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What is HypnoBirthing? How the common practice of self-hypnosis helps achieve a fear-free birth

Posted at 5:45 PM, Nov 16, 2022

(WXYZ) — Self-hypnosis to achieve a fear-free birth. It might sound odd, but that hasn’t stopped couples across metro Detroit from running to try it out.

We’re talking about HypnoBirthing, a decades-old practice, popularizing amongst local couples. The practice is said to help create a more enjoyable, empowering labor - whether the birth is natural or surgical.

“I’m going to be screaming, out of control,” said mom Ashley Oshinsky.

“Every single television show, movie that you watch, really focuses on the horrible pain that you go through,” said Bruna Camargo Pacheco.

If there’s one thing unifying first-time pregnant women everywhere, it is fear.

WXYZ’s Ameera David asked, “For you, where does most of the fear stem from?”

“It’s kind of the broader, but it’s the unknown,” said Camaro Pacheco.

That unknown was daunting enough that Bruna Camargo Pacheco wasn’t exactly running to get pregnant in her 20s.

But now at 33, she and her husband are expecting their first baby.

“You can see his little nose, little foot, belly,” said Camaro Pacheco pointing to the ultrasound photo.

In fact, planning for a natural birth— something she never thought she’d take on until she was introduced to the technique a growing number of women are using as their secret weapon: HypnoBirthing.

“Mom is using relaxation, whether it’s thought, breath, touch of a partner, to relax herself, thereby relaxing her autonomic nervous system and when that is calm, triggers are less,” said Janice Weaver-Rex, HypnoBirthing educator.

The practice teaches women to reframe how labor pain is perceived. Instead of contractions, couples are to think of it as a surge. Instead of pushing the baby out, you breathe the baby out.

“It’s literally deep relaxation,” Weaver-Rex.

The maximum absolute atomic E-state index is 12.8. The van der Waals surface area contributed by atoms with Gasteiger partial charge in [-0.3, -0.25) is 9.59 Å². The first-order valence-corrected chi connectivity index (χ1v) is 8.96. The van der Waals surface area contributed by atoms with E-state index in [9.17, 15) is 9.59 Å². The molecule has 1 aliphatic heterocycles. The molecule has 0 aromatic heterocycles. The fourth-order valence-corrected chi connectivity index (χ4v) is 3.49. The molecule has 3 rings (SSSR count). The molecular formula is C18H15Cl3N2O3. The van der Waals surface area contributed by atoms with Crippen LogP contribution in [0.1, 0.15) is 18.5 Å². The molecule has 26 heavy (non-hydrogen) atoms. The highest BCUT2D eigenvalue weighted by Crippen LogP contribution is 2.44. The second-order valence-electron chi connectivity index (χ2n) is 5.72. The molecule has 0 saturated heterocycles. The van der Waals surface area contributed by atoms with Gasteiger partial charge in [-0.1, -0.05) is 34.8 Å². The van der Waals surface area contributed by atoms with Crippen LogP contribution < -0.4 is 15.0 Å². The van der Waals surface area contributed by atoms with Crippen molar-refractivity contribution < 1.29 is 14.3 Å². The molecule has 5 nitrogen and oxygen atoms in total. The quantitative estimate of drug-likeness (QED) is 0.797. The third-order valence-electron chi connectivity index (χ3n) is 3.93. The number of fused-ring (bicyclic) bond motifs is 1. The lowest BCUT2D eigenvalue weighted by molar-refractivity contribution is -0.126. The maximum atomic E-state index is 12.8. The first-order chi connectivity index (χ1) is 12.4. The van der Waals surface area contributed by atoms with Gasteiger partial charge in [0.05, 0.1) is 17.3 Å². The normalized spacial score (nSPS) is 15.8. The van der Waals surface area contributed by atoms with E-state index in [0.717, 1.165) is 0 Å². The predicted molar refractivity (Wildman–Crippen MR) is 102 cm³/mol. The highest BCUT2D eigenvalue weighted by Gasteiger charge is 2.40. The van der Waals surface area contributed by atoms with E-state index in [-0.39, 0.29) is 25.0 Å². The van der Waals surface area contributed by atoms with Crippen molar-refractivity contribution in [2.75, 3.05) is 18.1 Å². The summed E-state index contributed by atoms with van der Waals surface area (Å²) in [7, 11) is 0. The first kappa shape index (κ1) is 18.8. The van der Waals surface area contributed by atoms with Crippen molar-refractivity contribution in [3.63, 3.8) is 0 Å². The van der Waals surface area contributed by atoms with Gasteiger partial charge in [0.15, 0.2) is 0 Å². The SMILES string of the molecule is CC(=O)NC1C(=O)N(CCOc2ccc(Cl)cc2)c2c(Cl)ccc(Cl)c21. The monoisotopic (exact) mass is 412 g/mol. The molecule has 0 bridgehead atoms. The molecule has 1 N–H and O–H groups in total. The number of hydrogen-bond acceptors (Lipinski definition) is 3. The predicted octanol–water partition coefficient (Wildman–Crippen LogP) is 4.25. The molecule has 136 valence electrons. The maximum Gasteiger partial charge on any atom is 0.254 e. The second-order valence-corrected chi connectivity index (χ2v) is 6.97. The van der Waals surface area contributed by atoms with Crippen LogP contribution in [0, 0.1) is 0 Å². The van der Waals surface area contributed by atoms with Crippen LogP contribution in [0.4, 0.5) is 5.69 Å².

Janice Weaver-Rex has taught HypnoBirthing for the last 17 years.

WXYZ’s Ameera David asked, “To what extent are you seeing more women take interest in this?”

“A lot,” said Weaver-Rex.

It wasn’t until the 1950s when Hypnotherapists started promoting self-hypnosis to ease the pains of labor. By 1989, Hypnotherapist Marie Mongan developed a program that’s in heavy use today.

Even with some high-profile celebrity endorsements, women who use it do sometimes face pushback.

“They’re not familiar with it, so they deem it sort of “crunchy,” said Camargo Pacheco.

“Is it fair to say there are a lot of myths and misconceptions about what this is?” asked David.

“Absolutely, I’ll say first misconception is hypnosis is like a control, it’s controlling you,” said Weaver-Rex.

Data reveals quite the opposite, a 2015 study showing women who used the practice felt less anxious and more empowered.

“It was learning what all of the options are at birth and what I can do to take a stand for myself,” said Oshinsky.

Oschinsky says it helped in her second birth, in the wake of a less-than-desirable experience with her first.

“HypnoBirthing helped me take my power back,” said Oshinsky.

“Do you feel more confident about the birth than before you started learning about HypnoBirthing?” asked David.

“Yes, 100 % more confident,” said Camargo Pacheco.

“It’s a way to calm yourself and be relaxed wherever you are- wherever your birth is,” said Weaver-Rex.

Bruna’s birth will be in the hospital which you might be surprised to learn is where over 90% of HypnoBirthing women have their babies.

“In fact, it’s where I chose to have mine, employing the very practice just a year ago,” said David.

“There is this sense of calm that comes with this process that I’m hoping will be the same thing that happens the day my first child comes into the world,” said Camargo Pacheco.

HypnoBirthing Institute: https://hypnobirthing.com/

Hypnobirthing classes, how it works, Methods and More: https://www.webmd.com/baby/features/hypnobirthing-calmer-natural-childbirth